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The Benefits of Air Pollutant Emissions Reductions in Maryland: Results from the Maryland Externalities Screening and Valuation Model

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  • Burtraw, Dallas

    () (Resources for the Future)

  • Krupnick, Alan

    () (Resources for the Future)

  • Austin, David
  • Stoessell, Terrell

Abstract

This paper reports the results of policy simulations of environmental and human health externalities arising from the production of electricity. The primary purpose of this paper is to illustrate the Maryland Externalities Screening and Valuation Model, developed for the State of Maryland’s Department of Natural Resources. A secondary purpose is to estimate likely Maryland benefits from Title IV emissions reductions at electric power generation facilities. Sources and scope of benefits, and the potential of policy to achieve specific environmental and human health goals, are suggested by the results. The authors find that expected health benefits from reductions in power plant emissions dominate the estimated benefits of improved recreational visibility and residential visibility. The latter are the only environmental benefits the model is currently equipped to estimate, because of gaps in the science-to-economics literature. The model fully accounts for all significant environmental pathways, so future parameter estimates can be inserted as they are developed. The authors estimate that in 2010 Maryland health benefits will be about $0.7 billion, while recreational visibility benefits (in Shenandoah National Park) will be approximately $21 million (to residents of Virginia and Maryland), and residential visibility benefits, for inhabitants of a city of the size of Washington, DC and similarly affected by reduced urban visibility, will be about $1.2 million. This integrated-assessment model is designed to estimate and report also the tremendous uncertainties in measuring and valuing these effects.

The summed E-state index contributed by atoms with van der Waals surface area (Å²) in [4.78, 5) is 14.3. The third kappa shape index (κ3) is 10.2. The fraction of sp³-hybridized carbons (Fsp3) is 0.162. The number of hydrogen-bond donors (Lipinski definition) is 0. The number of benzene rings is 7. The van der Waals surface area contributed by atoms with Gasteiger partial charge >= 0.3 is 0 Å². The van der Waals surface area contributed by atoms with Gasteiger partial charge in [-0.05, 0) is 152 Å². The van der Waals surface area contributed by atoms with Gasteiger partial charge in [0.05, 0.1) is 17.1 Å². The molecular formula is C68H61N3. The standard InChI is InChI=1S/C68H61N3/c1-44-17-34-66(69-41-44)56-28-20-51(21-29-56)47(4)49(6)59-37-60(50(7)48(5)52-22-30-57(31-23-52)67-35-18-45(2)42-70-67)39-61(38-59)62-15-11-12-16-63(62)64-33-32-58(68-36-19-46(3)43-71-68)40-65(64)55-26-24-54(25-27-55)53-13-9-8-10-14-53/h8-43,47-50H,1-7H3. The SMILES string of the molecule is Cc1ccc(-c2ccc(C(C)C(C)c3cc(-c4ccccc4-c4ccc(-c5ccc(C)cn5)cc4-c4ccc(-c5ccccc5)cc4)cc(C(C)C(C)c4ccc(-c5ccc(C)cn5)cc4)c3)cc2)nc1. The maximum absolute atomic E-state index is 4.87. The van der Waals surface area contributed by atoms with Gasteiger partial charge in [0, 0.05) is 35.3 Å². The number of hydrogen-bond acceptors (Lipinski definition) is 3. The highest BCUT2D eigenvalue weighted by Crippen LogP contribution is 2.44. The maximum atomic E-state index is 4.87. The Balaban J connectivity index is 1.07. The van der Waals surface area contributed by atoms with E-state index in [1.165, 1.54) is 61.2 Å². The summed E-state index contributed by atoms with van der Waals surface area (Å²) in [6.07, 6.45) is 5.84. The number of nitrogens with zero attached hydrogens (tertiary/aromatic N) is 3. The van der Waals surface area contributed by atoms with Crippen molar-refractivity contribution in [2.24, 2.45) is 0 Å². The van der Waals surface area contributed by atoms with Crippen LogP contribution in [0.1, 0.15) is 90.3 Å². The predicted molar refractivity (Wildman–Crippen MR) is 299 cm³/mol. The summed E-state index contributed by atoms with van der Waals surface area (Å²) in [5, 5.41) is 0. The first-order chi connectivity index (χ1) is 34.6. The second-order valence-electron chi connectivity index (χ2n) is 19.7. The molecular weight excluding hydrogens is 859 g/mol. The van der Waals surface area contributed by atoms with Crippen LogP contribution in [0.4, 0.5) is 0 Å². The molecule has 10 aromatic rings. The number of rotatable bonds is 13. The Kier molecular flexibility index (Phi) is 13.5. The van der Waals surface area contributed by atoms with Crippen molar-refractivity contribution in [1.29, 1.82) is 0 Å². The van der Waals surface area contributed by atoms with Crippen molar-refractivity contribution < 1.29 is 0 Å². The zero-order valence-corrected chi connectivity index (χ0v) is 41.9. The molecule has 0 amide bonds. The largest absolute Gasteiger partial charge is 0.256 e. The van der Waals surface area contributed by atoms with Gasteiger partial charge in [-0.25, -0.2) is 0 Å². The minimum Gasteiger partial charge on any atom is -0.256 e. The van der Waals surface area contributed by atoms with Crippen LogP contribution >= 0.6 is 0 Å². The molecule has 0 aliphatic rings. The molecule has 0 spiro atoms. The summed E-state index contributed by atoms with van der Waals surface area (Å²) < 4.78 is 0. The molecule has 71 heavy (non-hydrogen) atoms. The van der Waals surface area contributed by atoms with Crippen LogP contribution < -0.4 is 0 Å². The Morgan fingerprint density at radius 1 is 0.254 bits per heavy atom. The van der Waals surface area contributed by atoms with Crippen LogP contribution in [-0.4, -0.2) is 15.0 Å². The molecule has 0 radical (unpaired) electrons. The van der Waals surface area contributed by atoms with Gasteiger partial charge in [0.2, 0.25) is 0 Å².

Suggested Citation

  • Burtraw, Dallas & Krupnick, Alan & Austin, David & Stoessell, Terrell, 1998. "The Benefits of Air Pollutant Emissions Reductions in Maryland: Results from the Maryland Externalities Screening and Valuation Model," Discussion Papers dp-99-05, Resources For the Future.
  • Handle: RePEc:rff:dpaper:dp-99-05
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    References listed on IDEAS

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    1. Lawrence H. Goulder & Ian W.H. Parry & Dallas Burtraw, 1997. "Revenue-Raising versus Other Approaches to Environmental Protection: The Critical Significance of Preexisting Tax Distortions," RAND Journal of Economics, The RAND Corporation, vol. 28(4), pages 708-731, Winter.
    2. Jones-Lee, M W & Hammerton, M & Philips, P R, 1985. "The Value of Safety: Results of a National Sample Survey," Economic Journal, Royal Economic Society, vol. 95(377), pages 49-72, March.
    3. Bohi, Douglas R. & Burtraw, Dallas, 1997. "SO2 allowance trading: How do expectations and experience measure up?," The Electricity Journal, Elsevier, vol. 10(7), pages 67-75.
    4. Portney, Paul R, 1990. "Economics and the Clean Air Act," Journal of Economic Perspectives, American Economic Association, vol. 4(4), pages 173-181, Fall.
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    Cited by:

    1. Jakus, Paul M. & McGuinness, Meghan & Krupnick, Alan J., 2002. "The Benefits and Costs of Fish Consumption Advisories for Mercury," Discussion Papers 10853, Resources for the Future.
    2. André de Palma & Néjia Zaouali, 2007. "Monétarisation des externalités de transport : un état de l'art," THEMA Working Papers 2007-08, THEMA (THéorie Economique, Modélisation et Applications), Université de Cergy-Pontoise.
    3. Elbakidze, Levan & McCarl, Bruce A., 2007. "Sequestration offsets versus direct emission reductions: Consideration of environmental co-effects," Ecological Economics, Elsevier, vol. 60(3), pages 564-571, January.

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